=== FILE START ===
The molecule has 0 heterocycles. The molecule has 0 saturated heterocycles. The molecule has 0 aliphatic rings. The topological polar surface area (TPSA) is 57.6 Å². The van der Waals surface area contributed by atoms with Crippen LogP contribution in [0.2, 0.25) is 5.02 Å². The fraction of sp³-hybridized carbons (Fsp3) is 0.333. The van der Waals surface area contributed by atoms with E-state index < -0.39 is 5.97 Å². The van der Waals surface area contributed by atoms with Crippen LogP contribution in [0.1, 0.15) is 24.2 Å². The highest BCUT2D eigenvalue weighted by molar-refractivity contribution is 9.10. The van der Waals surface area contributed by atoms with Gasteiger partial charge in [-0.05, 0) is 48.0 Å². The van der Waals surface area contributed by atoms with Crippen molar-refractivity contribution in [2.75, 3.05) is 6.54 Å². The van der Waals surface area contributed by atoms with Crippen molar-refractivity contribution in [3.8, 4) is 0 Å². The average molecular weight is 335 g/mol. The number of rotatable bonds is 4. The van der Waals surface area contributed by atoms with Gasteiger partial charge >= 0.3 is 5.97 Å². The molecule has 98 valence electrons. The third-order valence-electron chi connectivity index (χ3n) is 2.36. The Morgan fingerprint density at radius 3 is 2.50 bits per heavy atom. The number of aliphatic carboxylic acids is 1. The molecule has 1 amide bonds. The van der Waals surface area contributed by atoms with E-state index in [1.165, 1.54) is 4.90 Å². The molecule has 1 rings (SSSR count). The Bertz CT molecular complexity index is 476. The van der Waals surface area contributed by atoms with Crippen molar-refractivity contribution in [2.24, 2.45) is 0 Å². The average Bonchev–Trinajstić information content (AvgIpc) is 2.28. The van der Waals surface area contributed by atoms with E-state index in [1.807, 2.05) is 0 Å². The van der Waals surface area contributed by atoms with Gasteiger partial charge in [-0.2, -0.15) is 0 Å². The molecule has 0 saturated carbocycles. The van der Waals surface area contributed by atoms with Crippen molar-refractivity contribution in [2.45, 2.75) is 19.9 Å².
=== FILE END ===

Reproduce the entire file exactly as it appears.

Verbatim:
The molecule has 0 heterocycles. The molecule has 0 saturated heterocycles. The molecule has 0 aliphatic rings. The topological polar surface area (TPSA) is 57.6 Å². The van der Waals surface area contributed by atoms with Crippen LogP contribution in [0.2, 0.25) is 5.02 Å². The fraction of sp³-hybridized carbons (Fsp3) is 0.333. The van der Waals surface area contributed by atoms with E-state index < -0.39 is 5.97 Å². The van der Waals surface area contributed by atoms with Crippen LogP contribution in [0.1, 0.15) is 24.2 Å². The highest BCUT2D eigenvalue weighted by molar-refractivity contribution is 9.10. The van der Waals surface area contributed by atoms with Gasteiger partial charge in [-0.05, 0) is 48.0 Å². The van der Waals surface area contributed by atoms with Crippen molar-refractivity contribution in [2.75, 3.05) is 6.54 Å². The van der Waals surface area contributed by atoms with Crippen molar-refractivity contribution in [3.8, 4) is 0 Å². The average molecular weight is 335 g/mol. The number of rotatable bonds is 4. The van der Waals surface area contributed by atoms with Gasteiger partial charge >= 0.3 is 5.97 Å². The molecule has 98 valence electrons. The third-order valence-electron chi connectivity index (χ3n) is 2.36. The Morgan fingerprint density at radius 3 is 2.50 bits per heavy atom. The number of aliphatic carboxylic acids is 1. The molecule has 1 amide bonds. The van der Waals surface area contributed by atoms with E-state index in [1.165, 1.54) is 4.90 Å². The molecule has 1 rings (SSSR count). The Bertz CT molecular complexity index is 476. The van der Waals surface area contributed by atoms with Crippen molar-refractivity contribution in [2.24, 2.45) is 0 Å². The average Bonchev–Trinajstić information content (AvgIpc) is 2.28. The van der Waals surface area contributed by atoms with E-state index in [1.807, 2.05) is 0 Å². The van der Waals surface area contributed by atoms with Gasteiger partial charge in [-0.2, -0.15) is 0 Å². The molecule has 0 saturated carbocycles. The van der Waals surface area contributed by atoms with Crippen molar-refractivity contribution in [2.45, 2.75) is 19.9 Å².